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  • Writer's pictureKatie Lewis

A Simple Practice in Cultivating Gratitude

Have you ever had a really great day that somehow turned into another that turned into another? Conversely, have you ever had a horrible day that turned into an awful weekend that turned into a terrible week? In situations like this, it's common for folks to think someone has put a curse on a voodoo doll made in their likeness. More likely, though, is that when we have a bad day, our perception is off.

We live in a perceived world. When we experience things, we make assumptions and interpretations based on our past experiences, so our perception is clouded. To live a mindful life is to see things as they are, not as our perception tells us they are. To live a mindful life is to cultivate a wider perspective, to hold our perceptions lightly, as a way to protect our peace.

One of the core attitudes of mindfulness is gratitude. Gratitude is a sense of happiness, of being thankful in response to something, tangible or intangible, large or small.

grateful heart

We've all heard it before: a grateful heart can support an overall positive experience. On our good days, gratitude can be easy to nurture. Positivity begets positivity, after all. It's the bad days, the days we think there must be a dark cloud above our heads, that we struggle to find the energy to politely smile at the passerby, that are more challenging to cultivate gratitude for...well, anything. We grunt at our partners when they offer a simple, "Good morning." We roll our eyes at the third email in as many hours from a colleague. We snap at our dog asking to go outside for the millionth time.

How can I cultivate gratitude, even when I don't feel grateful?

I engage in a lot of self-help content, so I can't say exactly where I came across this simple practice. In fact, I think it's a synthesis of many nuggets of information that I've read, listened to, or thought about. It's truly a simple act, one that perhaps feels too obvious: list what you're grateful for.

I've made it a habit to, after waking up but before opening my eyes each morning, list things I'm grateful for. I think my current streak is somewhere around 28 days, and it's mostly automatic at this point. I think it's the sound of my alarm, the fact that I'm in my bed, or the time of day that triggers the habit. (I took a cue from James Clear's work on habit triggers to reason this out.)

Heart in condensation

While my eyes are still closed, I list things I'm grateful for. Typically these are things that have happened recently or will happen soon, things I've experienced recently in relation to someone I love or respect, or general concepts or fixtures in my life that bring me joy. Sometimes list 5 or 6 things, and sometimes I list 2 or 3. (I like to shoot for at least 2, but there's no hard and fast rule.)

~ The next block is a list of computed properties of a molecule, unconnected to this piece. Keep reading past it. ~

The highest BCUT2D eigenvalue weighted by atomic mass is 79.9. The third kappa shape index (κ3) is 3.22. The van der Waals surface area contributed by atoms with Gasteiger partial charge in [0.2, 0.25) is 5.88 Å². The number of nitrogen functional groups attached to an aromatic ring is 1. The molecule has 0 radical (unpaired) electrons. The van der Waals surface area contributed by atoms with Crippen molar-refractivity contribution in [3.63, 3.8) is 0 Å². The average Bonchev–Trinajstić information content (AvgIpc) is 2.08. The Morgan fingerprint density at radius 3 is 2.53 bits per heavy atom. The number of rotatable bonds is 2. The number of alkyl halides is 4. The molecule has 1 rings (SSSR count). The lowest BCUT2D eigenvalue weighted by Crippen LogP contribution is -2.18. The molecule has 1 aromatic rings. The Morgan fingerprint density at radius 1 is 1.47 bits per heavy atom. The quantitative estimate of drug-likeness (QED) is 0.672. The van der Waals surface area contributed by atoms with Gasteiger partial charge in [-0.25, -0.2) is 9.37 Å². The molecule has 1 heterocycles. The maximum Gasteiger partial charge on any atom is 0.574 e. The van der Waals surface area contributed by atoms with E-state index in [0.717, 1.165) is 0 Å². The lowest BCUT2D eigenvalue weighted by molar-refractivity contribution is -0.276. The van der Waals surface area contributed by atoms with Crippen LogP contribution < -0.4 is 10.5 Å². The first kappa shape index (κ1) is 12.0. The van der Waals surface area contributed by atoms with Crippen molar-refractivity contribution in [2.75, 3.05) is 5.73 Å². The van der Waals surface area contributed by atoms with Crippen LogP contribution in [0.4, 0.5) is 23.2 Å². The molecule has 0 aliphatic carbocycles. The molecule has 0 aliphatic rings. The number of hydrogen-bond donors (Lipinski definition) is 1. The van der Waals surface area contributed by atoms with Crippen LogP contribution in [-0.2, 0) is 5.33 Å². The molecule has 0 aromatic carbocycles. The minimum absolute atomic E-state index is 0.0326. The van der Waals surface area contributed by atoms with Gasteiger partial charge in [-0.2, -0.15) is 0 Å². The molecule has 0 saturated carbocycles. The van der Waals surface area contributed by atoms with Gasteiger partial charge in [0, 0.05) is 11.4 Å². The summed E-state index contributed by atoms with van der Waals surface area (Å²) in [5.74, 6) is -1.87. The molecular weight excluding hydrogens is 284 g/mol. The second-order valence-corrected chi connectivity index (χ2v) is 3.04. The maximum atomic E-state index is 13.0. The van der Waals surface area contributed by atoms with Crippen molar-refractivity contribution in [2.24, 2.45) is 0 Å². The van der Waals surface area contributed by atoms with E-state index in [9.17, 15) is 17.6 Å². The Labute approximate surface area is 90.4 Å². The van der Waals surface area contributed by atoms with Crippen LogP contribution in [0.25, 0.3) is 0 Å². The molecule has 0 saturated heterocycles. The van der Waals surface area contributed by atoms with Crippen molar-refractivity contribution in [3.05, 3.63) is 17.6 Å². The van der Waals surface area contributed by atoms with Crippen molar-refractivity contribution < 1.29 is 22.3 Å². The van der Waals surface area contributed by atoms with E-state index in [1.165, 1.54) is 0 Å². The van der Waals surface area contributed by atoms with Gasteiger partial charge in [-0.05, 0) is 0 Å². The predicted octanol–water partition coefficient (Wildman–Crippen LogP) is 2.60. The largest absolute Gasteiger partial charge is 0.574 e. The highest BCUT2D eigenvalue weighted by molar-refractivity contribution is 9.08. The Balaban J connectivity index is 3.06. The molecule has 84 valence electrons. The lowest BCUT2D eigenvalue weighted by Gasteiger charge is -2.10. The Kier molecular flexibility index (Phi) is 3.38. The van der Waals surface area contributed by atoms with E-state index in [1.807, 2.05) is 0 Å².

My list might include some of the following:

  • I'm grateful my husband paid the electric bill so I didn't have to.

  • I'm grateful it's Friday.

  • I'm grateful for my dog.

  • I'm grateful to my teacher for challenging me.

  • I'm grateful for therapy.

  • I'm grateful that meeting got canceled.

  • I'm grateful my dad is happier and healthier than he's been in a while.

  • I'm grateful for the cooler weather.

Current research on gratitude suggests that regular practices like this one can lead to greater overall health and happiness. It also strengthens relationships because it encourages reciprocity. At it's most foundational level, recognizing and acknowledging that which we're grateful for reminds us that we have good things in our lives. This naturally draws our attention toward positivity and away from negativity.

There's research to support the idea that beginning your day with gratitude can help set the tone, but I can imagine closing the day with a grateful heart as you nod off to sleep could be supportive as well. You might even consider stacking this habit with another, already established, one. For example, if you're a habitual coffee drinker, list that which you're grateful for as you sip. Maybe while you brush your teeth, you could rattle off a quick list.

As you can see, very little effort goes into this simple practice in cultivating gratitude. I can think of no downside to adding to your routine such a simple practice with such great returns.

What are you grateful for? How can you incorporate a version of this practice into your life in a way that works well for you?

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